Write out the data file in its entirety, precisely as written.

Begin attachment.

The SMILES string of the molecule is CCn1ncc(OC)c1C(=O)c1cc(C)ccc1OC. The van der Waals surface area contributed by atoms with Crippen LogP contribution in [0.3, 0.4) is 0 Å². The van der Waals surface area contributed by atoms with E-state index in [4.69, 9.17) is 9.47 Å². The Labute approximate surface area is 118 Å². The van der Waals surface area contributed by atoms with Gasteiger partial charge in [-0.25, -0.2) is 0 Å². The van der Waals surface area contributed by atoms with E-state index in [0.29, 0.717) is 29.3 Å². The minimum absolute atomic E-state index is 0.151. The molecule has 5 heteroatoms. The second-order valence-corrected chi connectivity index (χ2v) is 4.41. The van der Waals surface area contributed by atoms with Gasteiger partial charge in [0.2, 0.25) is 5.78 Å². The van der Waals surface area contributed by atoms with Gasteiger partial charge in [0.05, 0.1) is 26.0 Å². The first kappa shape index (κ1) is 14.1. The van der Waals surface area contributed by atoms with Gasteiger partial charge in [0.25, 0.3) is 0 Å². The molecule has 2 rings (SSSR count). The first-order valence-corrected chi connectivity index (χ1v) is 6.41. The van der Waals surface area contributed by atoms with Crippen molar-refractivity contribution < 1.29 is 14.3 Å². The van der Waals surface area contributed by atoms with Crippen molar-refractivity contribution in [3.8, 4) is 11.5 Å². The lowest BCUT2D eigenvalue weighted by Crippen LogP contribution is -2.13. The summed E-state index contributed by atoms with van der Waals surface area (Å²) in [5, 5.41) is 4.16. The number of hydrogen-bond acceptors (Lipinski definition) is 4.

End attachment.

The SMILES string of the molecule is CCn1ncc(OC)c1C(=O)c1cc(C)ccc1OC. The van der Waals surface area contributed by atoms with Crippen LogP contribution in [0.3, 0.4) is 0 Å². The van der Waals surface area contributed by atoms with E-state index in [4.69, 9.17) is 9.47 Å². The Labute approximate surface area is 118 Å². The van der Waals surface area contributed by atoms with Gasteiger partial charge in [-0.25, -0.2) is 0 Å². The van der Waals surface area contributed by atoms with E-state index in [0.29, 0.717) is 29.3 Å². The minimum absolute atomic E-state index is 0.151. The molecule has 5 heteroatoms. The second-order valence-corrected chi connectivity index (χ2v) is 4.41. The van der Waals surface area contributed by atoms with Gasteiger partial charge in [0.2, 0.25) is 5.78 Å². The van der Waals surface area contributed by atoms with Gasteiger partial charge in [0.05, 0.1) is 26.0 Å². The first kappa shape index (κ1) is 14.1. The van der Waals surface area contributed by atoms with Gasteiger partial charge in [0.25, 0.3) is 0 Å². The molecule has 2 rings (SSSR count). The first-order valence-corrected chi connectivity index (χ1v) is 6.41. The van der Waals surface area contributed by atoms with Crippen molar-refractivity contribution < 1.29 is 14.3 Å². The van der Waals surface area contributed by atoms with Crippen molar-refractivity contribution in [3.8, 4) is 11.5 Å². The lowest BCUT2D eigenvalue weighted by Crippen LogP contribution is -2.13. The summed E-state index contributed by atoms with van der Waals surface area (Å²) in [5, 5.41) is 4.16. The number of hydrogen-bond acceptors (Lipinski definition) is 4.